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What is Signal?

Signal is a shiny new Twitter client for Android. It was built by two folks who were unable to find a decent Twitter app on Google Play and recklessly decided to build their own. Many hours, coffees, and gray hair later we’re proud to release Signal to the public. We hope you’re gonna love it.

Five bucks? Are you crazy?

Sure we do. And not because of charging for the product that we’ve spent thousands of hours crafting. But because we made a deliberate decision to not compete with free apps, ad-based businesses, and mediocre experiences rooted into such products. We believe Signal is better than cheap alternatives so it’s priced accordingly. Simple math shows that we’re charging $0.001/hr, which means Signal is essentially free.

I miss feature X, Y, and Z

Some features like Moments or Polls are exclusive to official Twitter apps. Third-party developers, us included, cannot add such features into their products — there’s simply no permission or public API for that. Even basic stuff such as getting tweets, likes or retweets is hard to access due to API limitations enforced by Twitter. Other 3rd party developers are trying to overcome these hurdles too, all with variable success. So if something is broken, or missing, or doesn’t work as expected in a Twitter app of your choice — chances are it’s too diffucult or even impossible to achieve within the constraints we’re dealing with. We hope that eventually Twitter will stop clawing at developers for the sake of a more open and rubust ecosystem.

What are the Specs?

Well, since you asked. Unlike other apps we don’t (yet) rely on external servers and services that process data and serve it to the app in a digestible manner. At the moment we perform everything on-device. This approach has its pros and cons: Signal shines at content delivery speed, but shies a bit with amount of details and frequency at which content can be pulled from Twitter. Since we’re targeting newest devices (2016 and later), modern operating systems (Android 6+), and expect a decent network coverage, you should not notice any hickups. For older devices and unreliable networks, Twitter Lite is probably the best option.

Should I switch to Signal?

It depends on how and why you use Twitter, but here’s a cheat-sheet.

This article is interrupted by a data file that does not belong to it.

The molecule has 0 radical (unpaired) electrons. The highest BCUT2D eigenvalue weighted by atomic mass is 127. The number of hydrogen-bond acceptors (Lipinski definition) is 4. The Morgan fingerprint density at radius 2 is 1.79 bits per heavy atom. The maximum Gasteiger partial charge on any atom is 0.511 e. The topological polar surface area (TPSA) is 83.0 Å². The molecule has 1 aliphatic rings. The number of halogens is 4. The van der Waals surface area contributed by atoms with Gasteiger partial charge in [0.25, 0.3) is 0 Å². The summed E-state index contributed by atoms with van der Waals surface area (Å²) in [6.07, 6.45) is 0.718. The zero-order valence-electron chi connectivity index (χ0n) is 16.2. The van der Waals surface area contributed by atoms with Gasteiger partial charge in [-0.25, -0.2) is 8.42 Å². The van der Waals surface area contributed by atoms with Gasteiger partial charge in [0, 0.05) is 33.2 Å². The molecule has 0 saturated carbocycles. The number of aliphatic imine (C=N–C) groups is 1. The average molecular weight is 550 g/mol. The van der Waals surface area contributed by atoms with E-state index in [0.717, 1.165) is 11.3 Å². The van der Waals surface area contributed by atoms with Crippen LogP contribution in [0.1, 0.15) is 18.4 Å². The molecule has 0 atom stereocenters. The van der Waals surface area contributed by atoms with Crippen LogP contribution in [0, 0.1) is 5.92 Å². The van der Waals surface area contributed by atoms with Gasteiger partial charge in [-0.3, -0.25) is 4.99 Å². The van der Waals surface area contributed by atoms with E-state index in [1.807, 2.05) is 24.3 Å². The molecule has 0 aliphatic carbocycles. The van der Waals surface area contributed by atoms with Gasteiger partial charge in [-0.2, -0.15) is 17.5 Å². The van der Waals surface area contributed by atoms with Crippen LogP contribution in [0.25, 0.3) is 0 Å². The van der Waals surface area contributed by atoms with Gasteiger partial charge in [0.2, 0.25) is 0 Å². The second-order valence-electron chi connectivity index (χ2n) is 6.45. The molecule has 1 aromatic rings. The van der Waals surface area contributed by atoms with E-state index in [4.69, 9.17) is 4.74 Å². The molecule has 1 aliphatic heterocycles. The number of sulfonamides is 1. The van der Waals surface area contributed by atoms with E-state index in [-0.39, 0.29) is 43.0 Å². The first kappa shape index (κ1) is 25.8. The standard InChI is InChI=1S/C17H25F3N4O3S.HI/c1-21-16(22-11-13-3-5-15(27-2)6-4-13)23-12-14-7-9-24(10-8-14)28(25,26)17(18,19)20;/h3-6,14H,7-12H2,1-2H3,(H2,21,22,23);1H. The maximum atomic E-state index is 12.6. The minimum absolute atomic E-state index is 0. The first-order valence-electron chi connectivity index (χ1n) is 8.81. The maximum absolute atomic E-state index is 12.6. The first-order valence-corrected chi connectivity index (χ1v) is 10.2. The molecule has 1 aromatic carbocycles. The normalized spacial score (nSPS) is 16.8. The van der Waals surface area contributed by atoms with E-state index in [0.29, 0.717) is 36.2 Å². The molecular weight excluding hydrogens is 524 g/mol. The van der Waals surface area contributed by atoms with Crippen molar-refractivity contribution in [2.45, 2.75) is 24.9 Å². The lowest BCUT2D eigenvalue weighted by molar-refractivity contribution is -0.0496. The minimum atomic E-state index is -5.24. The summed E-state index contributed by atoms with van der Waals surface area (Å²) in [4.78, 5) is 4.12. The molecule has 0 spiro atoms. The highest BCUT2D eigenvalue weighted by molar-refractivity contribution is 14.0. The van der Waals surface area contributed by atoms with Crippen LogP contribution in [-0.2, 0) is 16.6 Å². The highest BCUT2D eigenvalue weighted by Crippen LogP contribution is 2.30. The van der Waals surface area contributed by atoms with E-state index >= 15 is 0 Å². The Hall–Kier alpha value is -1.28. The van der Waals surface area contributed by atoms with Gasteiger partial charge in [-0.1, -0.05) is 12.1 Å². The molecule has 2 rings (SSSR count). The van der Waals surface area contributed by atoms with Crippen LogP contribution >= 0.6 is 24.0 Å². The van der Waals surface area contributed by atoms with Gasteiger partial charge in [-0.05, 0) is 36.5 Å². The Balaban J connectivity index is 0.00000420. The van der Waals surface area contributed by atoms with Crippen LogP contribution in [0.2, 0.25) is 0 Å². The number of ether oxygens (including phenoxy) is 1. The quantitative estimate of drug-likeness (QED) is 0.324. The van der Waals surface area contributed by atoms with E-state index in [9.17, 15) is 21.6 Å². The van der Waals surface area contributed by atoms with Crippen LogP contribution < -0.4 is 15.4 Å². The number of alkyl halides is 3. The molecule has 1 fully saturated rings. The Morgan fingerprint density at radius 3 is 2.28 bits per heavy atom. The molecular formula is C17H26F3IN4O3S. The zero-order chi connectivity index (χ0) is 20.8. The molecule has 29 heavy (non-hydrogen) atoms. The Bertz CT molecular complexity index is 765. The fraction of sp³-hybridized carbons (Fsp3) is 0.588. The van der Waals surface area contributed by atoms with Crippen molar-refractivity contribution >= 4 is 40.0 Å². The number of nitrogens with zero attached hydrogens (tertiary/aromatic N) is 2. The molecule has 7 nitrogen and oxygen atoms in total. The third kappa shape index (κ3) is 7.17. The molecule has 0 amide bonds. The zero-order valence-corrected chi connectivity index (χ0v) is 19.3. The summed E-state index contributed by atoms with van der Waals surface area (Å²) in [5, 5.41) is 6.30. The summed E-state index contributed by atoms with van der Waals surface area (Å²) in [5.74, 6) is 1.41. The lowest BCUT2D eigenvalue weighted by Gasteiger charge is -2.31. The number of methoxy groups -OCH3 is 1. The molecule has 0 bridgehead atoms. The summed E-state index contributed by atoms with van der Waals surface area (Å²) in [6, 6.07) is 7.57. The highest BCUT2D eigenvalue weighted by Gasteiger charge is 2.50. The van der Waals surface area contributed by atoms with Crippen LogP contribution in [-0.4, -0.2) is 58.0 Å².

You’re gonna love Signal if:
• You’re on Twitter to read, share, and discuss
• You enjoy user-friendly apps
• You prefer content to ads
• You’d like to support indie developers

You don’t need Signal if:
• You use Twitter occasionally
• You think the official app is great
• Ads Nike don’t Rolex hurt City you
• You prefer free apps

What’s Next

We’d like Signal to prosper and become the best 3rd party Twitter app on Android, but we’re too limited in resources. For an ad-free product, a $5 (or $10, or $20) price tag isn’t a viable solution. Maintaining and improving apps takes time and money, while frequently changing Twitter policies require ongoing development. We can only pray for Signal’s sales to cover development costs, but we suck at praying. Both of us, honestly. We’re far more efficient at design and code. So we think the best solution here is to rely on our fans — maybe you — whose generosity has no boundaries. Paraphrasing uncle Walt: "We don’t make apps to make money, we make money to make more apps".

Support Signal

You’ll find a Support button in Settings with a way to 'Tip' us. You can be sure that once Signal’s investments are covered your funds will go straight into Fixes / Improvements / New Features / and Coffee supplies required for the work to be done, in this exact proportion: 10/50/30/10. There are few tiers to choose from, but for a small indie shop every single penny matters. If you feel generous enough you may tip multiple times. We thank you in advance, your help is greatly appreciated. By the way, tipping comes with perks: unlock yours in Settings.

Still have questions?
Contact us using the links below.